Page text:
In the upcoming academic year, the J. Reuben Clark Law School will offer three new elective courses taught by prominent judges and attorneys from across the nation. Each of the condensed courses will span 1-3 weeks, allowing students to learn from the expertise of these practitioners whose schedules do not permit them to teach for an entire semester. Course topics will include managing insolvent businesses, constitutional structures from a global perspective, and advanced evidence.
“In offering these short courses we are providing our students with the opportunity to learn from distinguished judges and practitioners who are unable to spend an entire semester teaching at the law school,” said Gordon Smith, Associate Dean for Faculty and Curriculum and the Glen L. Farr Professor of Law.
According to Professor Smith, judges and attorneys with prior teaching experience were selected for these courses.
“Our inaugural offerings feature judges and practitioners who have been involved in legal education at other law schools, either as full-time or adjunct professors, and they will be offering courses that enrich the curriculum,” Professor Smith said. “All of them are excited at the prospect of interacting with our excellent students.”
Professor Brett Scharffs, Chair of the Curriculum Committee and the Associate Director of the ICLRS, highlighted the significance of having these professionals teach short-courses at the law school.
“These short courses give us the opportunity to offer students the chance to learn from some of the foremost practitioners in the field,” he said. “They enable us to bring prominent judges and other to the law school, and to expose our students to their expertise in a concentrated, intense learning experience… These are people with incredible world experience.”
These “short courses” respond to calls for law schools to offer courses that provide more practical training to students, and for more courses to be taught by practicing lawyers and judges.
Each of one credit hour short course will span several days and will be focused on issues offering new perspectives to foundational classes taught by full time professors at the law school. The following teachers and courses will convene this coming academic year:
- Judge Kent A. Jordan, who is currently serving on the U.S. Court of Appeals for the Third Circuit (Delaware, New Jersey, Pennsylvania, and the Virgin Islands), will teach “Managing Insolvent Businesses” from September 4-10, 2010. The course will examine how legal duties, liability exposure, and practical responsibilities of business managers change as the business moves into the zone of insolvency.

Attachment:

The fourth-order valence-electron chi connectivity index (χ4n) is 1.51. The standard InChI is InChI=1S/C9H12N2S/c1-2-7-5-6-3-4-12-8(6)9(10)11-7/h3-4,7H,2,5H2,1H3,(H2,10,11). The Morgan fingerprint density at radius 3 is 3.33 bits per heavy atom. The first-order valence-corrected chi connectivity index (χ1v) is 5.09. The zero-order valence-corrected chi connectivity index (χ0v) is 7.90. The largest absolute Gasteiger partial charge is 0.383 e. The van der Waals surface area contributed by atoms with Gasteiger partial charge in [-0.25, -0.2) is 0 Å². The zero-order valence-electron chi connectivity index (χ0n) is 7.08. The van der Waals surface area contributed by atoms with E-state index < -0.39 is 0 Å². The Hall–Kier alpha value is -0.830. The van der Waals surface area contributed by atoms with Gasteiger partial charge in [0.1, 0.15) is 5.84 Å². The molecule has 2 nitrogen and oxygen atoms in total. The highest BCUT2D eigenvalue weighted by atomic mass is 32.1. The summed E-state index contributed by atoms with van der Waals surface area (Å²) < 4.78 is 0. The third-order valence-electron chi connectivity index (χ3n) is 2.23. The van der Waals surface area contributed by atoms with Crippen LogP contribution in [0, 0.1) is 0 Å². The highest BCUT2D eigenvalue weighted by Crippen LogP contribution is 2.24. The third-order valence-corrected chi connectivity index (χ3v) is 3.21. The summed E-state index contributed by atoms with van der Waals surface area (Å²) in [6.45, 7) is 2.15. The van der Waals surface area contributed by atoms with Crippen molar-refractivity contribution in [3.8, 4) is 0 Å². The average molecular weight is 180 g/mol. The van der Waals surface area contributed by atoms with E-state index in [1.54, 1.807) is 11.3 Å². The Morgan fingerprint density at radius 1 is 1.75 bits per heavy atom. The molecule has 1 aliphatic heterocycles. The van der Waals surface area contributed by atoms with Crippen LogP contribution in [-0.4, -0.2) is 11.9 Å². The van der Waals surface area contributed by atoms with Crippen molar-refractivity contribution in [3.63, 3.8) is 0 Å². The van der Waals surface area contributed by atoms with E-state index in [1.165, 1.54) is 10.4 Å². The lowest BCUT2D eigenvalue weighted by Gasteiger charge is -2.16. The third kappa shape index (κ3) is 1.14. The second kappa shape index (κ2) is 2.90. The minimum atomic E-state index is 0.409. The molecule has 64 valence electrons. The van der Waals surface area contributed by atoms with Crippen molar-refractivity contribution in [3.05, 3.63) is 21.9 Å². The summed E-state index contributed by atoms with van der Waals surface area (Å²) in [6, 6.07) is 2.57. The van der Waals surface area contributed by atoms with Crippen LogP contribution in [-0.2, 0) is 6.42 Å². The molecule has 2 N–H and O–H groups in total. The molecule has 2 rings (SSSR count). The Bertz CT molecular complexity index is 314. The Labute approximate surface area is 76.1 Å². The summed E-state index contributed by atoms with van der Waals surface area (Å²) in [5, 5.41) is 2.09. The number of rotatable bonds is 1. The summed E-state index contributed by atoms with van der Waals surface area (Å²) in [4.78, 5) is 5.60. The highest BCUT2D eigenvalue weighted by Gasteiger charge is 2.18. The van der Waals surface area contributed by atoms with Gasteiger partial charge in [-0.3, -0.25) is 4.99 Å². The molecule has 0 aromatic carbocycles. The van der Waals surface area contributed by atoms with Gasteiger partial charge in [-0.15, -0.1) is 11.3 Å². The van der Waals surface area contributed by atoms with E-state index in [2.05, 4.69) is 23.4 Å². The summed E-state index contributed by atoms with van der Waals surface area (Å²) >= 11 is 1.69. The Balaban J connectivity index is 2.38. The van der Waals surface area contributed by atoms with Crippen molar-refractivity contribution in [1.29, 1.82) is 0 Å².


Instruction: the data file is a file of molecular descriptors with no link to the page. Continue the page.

- Justice Allison Eid, of the Colorado Supreme Court will teach “Constitutional Structures from a Global Perspective” from October 11-16, 2010. This course will examine—from a comparative perspective—legal structures and concepts that are typically found in constitutions. Students will explore definitions of constitutional and domestic law, and how constitutional law adapts to a global society. Students will write a seminar paper as part of the course.
- Associate Justice Douglas Miller of the Fourth District Court of Appeal in Riverside, California, and Jim Parkinson, a prominent trial lawyer from Palm Desert, California, will co-teach “Advanced Evidence” during Winter semester. In this course, students will work through various difficult issues of evidence using a combination of lecture and simulations, and will have an opportunity to explore the rules of evidence in an applied setting under the tutelage of an experienced judge and trial lawyer. These two teachers have worked together on another project at the law school: the annual Orrin G. Hatch Distinguished Trial Lawyer Lecture Series.
The Law School hopes that courses like these will complement the existing curriculum. Professor Clifton Fleming, Ernest L. Wilkinson Chair and member of the Curriculum Committee, said that a well-rounded legal education provides both practical training and the exploration of theory, doctrine, and policies upon which current practices are based.
“We have to achieve a proper balance between teaching professional skills on the one hand and teaching basic principles, theory, and policy on the other hand, and we believe that we are doing that in our curriculum,” Professor Fleming said.
Dean Smith mentioned the Law School’s plan to offer more of these types of courses in the future.
“We hope to continue offering short courses in future years as part of our effort to bring students into contact with leading judges and practitioners and to offer a rich and interesting curriculum,” he said.